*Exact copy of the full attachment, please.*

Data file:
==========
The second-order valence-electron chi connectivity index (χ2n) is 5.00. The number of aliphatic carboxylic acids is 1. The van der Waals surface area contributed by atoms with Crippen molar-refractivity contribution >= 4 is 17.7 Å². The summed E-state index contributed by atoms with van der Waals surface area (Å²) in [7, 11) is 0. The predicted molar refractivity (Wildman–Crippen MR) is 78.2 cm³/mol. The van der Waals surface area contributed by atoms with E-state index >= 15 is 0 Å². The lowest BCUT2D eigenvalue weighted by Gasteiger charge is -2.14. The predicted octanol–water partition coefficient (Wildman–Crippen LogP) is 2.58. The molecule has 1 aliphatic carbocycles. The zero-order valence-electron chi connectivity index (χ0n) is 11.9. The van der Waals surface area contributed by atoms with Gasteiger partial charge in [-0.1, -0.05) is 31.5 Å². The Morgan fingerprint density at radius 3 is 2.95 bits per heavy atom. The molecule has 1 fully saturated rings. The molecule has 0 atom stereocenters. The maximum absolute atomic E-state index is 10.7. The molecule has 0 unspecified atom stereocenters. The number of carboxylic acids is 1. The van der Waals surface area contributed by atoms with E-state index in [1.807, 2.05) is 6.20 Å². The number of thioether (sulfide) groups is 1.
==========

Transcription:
The second-order valence-electron chi connectivity index (χ2n) is 5.00. The number of aliphatic carboxylic acids is 1. The van der Waals surface area contributed by atoms with Crippen molar-refractivity contribution >= 4 is 17.7 Å². The summed E-state index contributed by atoms with van der Waals surface area (Å²) in [7, 11) is 0. The predicted molar refractivity (Wildman–Crippen MR) is 78.2 cm³/mol. The van der Waals surface area contributed by atoms with E-state index >= 15 is 0 Å². The lowest BCUT2D eigenvalue weighted by Gasteiger charge is -2.14. The predicted octanol–water partition coefficient (Wildman–Crippen LogP) is 2.58. The molecule has 1 aliphatic carbocycles. The zero-order valence-electron chi connectivity index (χ0n) is 11.9. The van der Waals surface area contributed by atoms with Gasteiger partial charge in [-0.1, -0.05) is 31.5 Å². The Morgan fingerprint density at radius 3 is 2.95 bits per heavy atom. The molecule has 1 fully saturated rings. The molecule has 0 atom stereocenters. The maximum absolute atomic E-state index is 10.7. The molecule has 0 unspecified atom stereocenters. The number of carboxylic acids is 1. The van der Waals surface area contributed by atoms with E-state index in [1.807, 2.05) is 6.20 Å². The number of thioether (sulfide) groups is 1.